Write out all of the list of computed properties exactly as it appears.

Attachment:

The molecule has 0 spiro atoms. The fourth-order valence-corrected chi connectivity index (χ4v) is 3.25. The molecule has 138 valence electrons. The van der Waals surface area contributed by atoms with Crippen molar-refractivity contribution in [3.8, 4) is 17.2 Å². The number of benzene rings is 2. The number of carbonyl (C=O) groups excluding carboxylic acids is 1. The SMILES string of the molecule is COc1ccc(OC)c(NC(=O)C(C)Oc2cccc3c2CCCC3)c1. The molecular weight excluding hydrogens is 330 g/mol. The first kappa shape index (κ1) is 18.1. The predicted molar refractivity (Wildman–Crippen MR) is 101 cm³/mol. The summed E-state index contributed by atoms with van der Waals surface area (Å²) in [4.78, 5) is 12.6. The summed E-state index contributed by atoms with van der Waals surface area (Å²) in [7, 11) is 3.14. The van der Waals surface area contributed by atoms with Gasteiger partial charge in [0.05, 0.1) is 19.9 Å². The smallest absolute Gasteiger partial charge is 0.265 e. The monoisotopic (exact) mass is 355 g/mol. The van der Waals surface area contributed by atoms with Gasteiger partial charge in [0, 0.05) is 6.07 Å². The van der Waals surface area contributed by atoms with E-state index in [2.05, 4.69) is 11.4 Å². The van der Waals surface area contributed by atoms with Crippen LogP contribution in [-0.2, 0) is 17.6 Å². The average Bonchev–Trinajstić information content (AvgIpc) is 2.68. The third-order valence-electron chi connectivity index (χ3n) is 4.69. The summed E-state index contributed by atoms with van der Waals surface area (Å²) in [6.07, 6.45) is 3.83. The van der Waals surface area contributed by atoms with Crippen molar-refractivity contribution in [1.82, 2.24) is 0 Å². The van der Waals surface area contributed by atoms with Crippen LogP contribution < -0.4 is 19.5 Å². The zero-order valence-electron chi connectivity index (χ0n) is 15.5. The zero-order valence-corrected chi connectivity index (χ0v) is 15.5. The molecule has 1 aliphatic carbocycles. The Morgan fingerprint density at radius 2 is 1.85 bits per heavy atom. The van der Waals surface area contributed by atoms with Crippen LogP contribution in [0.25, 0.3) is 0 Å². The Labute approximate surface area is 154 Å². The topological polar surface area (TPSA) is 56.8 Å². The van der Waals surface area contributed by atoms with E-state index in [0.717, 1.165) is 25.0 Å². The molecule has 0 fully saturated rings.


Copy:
The molecule has 0 spiro atoms. The fourth-order valence-corrected chi connectivity index (χ4v) is 3.25. The molecule has 138 valence electrons. The van der Waals surface area contributed by atoms with Crippen molar-refractivity contribution in [3.8, 4) is 17.2 Å². The number of benzene rings is 2. The number of carbonyl (C=O) groups excluding carboxylic acids is 1. The SMILES string of the molecule is COc1ccc(OC)c(NC(=O)C(C)Oc2cccc3c2CCCC3)c1. The molecular weight excluding hydrogens is 330 g/mol. The first kappa shape index (κ1) is 18.1. The predicted molar refractivity (Wildman–Crippen MR) is 101 cm³/mol. The summed E-state index contributed by atoms with van der Waals surface area (Å²) in [4.78, 5) is 12.6. The summed E-state index contributed by atoms with van der Waals surface area (Å²) in [7, 11) is 3.14. The van der Waals surface area contributed by atoms with Gasteiger partial charge in [0.05, 0.1) is 19.9 Å². The smallest absolute Gasteiger partial charge is 0.265 e. The monoisotopic (exact) mass is 355 g/mol. The van der Waals surface area contributed by atoms with Gasteiger partial charge in [0, 0.05) is 6.07 Å². The van der Waals surface area contributed by atoms with E-state index in [2.05, 4.69) is 11.4 Å². The van der Waals surface area contributed by atoms with Crippen LogP contribution in [-0.2, 0) is 17.6 Å². The average Bonchev–Trinajstić information content (AvgIpc) is 2.68. The third-order valence-electron chi connectivity index (χ3n) is 4.69. The summed E-state index contributed by atoms with van der Waals surface area (Å²) in [6.07, 6.45) is 3.83. The van der Waals surface area contributed by atoms with Crippen molar-refractivity contribution in [1.82, 2.24) is 0 Å². The van der Waals surface area contributed by atoms with Crippen LogP contribution < -0.4 is 19.5 Å². The zero-order valence-electron chi connectivity index (χ0n) is 15.5. The zero-order valence-corrected chi connectivity index (χ0v) is 15.5. The molecule has 1 aliphatic carbocycles. The Morgan fingerprint density at radius 2 is 1.85 bits per heavy atom. The van der Waals surface area contributed by atoms with Crippen LogP contribution in [0.25, 0.3) is 0 Å². The Labute approximate surface area is 154 Å². The topological polar surface area (TPSA) is 56.8 Å². The van der Waals surface area contributed by atoms with E-state index in [0.717, 1.165) is 25.0 Å². The molecule has 0 fully saturated rings.